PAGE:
I completely agree with you that investigating singing could be a valuable contribution to our understanding of stuttering. In fact, this is how I started to address my stuttering-behavior at the piano. Rather than trying to control tension, avoiding mistakes and hesitaions, etc., I observed that the general sound which I produced at the piano was not natural and did not ‘sing’. I then imagined every sound resonating naturally and connecting it to the next one, resulting in a more ‘singing sound’. This also helped me tremendously with my speech.

      I recall as well the tendency to ‘overthink’. I kind of solved this problem with mental practice, meaning that before touching the instrument (or starting to speak), I carefully imagined the sound progression in my head. This way, during physcial execution, I didn’t have to think any more and could just concentrate on the flow of sounds that was coming out.

      The interesting thing is that this single approach worked for me both with speech and at the piano. So that convinced me even more that these phenomena must be related in some way.

      I think that some form of music therapy could be definitely be beneficial for children. There is an article which claims that playing the piano during childhood benefits cognitive abilities in non-musical domains, including vocabulary and verbal sequencing skills (Piro JM, Ortiz C. (2009).The effect of piano lessons on the vocabulary and verbal sequencing skills of primary grade students. Psychology of Music, 37 (3): 325–347.).
      So this might be an interesting area to explore further!

  5. Robert,
    I very much enjoyed reading your paper. I am fascinated by the role of music not only in the area of stuttering but also in other areas of speech-language pathology, such as aphasia.

    I’m especially interested in your comment about dystonia. I am currently working with a client who has spasmodic dysphonia, which has been called “stammering of the vocal folds,” and I know SD has been characterized as a focal dystonia of the larynx. Would you explain a bit more about the similarities between stuttering and dystonia?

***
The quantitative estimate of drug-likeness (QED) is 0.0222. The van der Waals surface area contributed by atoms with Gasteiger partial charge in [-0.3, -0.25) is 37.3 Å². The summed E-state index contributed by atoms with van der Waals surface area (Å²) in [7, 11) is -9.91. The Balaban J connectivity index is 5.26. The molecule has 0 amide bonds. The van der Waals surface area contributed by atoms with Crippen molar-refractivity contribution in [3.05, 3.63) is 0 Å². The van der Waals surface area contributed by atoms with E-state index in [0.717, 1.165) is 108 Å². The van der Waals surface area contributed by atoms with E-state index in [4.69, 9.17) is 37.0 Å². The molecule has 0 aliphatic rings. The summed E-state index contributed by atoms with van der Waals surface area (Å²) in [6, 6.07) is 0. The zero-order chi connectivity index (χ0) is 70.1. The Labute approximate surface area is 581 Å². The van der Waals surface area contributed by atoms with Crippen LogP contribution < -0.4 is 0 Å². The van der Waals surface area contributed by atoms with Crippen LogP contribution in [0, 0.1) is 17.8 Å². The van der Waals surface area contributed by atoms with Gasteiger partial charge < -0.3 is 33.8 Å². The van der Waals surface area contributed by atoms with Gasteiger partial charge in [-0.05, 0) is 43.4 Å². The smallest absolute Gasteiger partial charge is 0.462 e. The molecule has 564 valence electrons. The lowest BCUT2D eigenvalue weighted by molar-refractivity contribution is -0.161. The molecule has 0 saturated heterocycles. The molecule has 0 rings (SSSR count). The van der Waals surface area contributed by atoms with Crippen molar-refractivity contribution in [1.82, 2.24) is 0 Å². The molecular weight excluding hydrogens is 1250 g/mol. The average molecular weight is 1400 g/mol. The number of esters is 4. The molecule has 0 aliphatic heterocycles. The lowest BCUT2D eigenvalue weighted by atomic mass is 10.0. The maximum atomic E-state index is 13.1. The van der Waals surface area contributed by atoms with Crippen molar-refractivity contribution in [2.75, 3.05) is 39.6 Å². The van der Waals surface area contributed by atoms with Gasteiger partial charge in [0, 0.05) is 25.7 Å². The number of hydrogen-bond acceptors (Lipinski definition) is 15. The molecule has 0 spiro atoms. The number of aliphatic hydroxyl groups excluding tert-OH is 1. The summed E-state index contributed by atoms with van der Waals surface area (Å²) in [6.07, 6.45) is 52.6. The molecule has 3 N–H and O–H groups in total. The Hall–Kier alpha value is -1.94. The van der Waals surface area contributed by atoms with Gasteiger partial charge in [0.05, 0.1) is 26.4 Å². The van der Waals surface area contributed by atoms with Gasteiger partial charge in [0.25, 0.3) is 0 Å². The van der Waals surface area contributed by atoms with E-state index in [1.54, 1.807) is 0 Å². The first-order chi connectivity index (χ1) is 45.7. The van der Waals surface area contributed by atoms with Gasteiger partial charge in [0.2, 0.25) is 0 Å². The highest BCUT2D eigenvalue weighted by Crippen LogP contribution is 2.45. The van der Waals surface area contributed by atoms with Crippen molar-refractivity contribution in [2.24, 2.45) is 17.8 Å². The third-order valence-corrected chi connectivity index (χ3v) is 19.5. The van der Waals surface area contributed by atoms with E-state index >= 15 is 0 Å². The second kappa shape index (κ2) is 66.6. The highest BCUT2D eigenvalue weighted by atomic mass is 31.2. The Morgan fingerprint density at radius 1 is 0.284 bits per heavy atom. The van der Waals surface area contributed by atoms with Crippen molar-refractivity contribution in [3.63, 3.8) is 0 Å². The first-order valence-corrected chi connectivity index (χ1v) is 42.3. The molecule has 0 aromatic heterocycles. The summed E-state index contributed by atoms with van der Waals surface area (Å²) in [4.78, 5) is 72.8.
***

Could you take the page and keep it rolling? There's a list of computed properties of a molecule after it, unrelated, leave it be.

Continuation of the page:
Thank you for a thought-provoking paper!

    • Hello Teresa,

      Thank you very much for your reply and question. I myself am unfortunately not an expert on dystonia. However, I had some lessons of a pianist with dystonia and observed some parallels with my own stuttering, especially from a psychological perspective.
      I remember that he once told me that he suffered from stage fright and the high expectations (he thought) other people had of him. When he was preparing for a concert performance, one passage didn’t come out as he wanted and he subsequently became obsessed with getting it right. He said that this was how his dystonia started. The famous Amercian classical pianist Leon Fleisher shares a similar kind of story in his book ‘My nine lives’.

      This is what I also observed with myself and many other PWS: an excessive intolerance and anxiety for any kind of disfluency, mistake, hesitation etc. I don’t know to which extent this holds true for other types of dystonia though.

      If you would like to know more about dystonia and music, check out the work of prof. dr. Eckart Altenmuller. He is an expert on this issue. And about singing/aphasia, you might be interested in this aricle: Racette A, Bard C & Peretz I. (2006). Making non-fluent aphasics speak: sing along! Brain, 129: 2571–2584.

  6. Robert,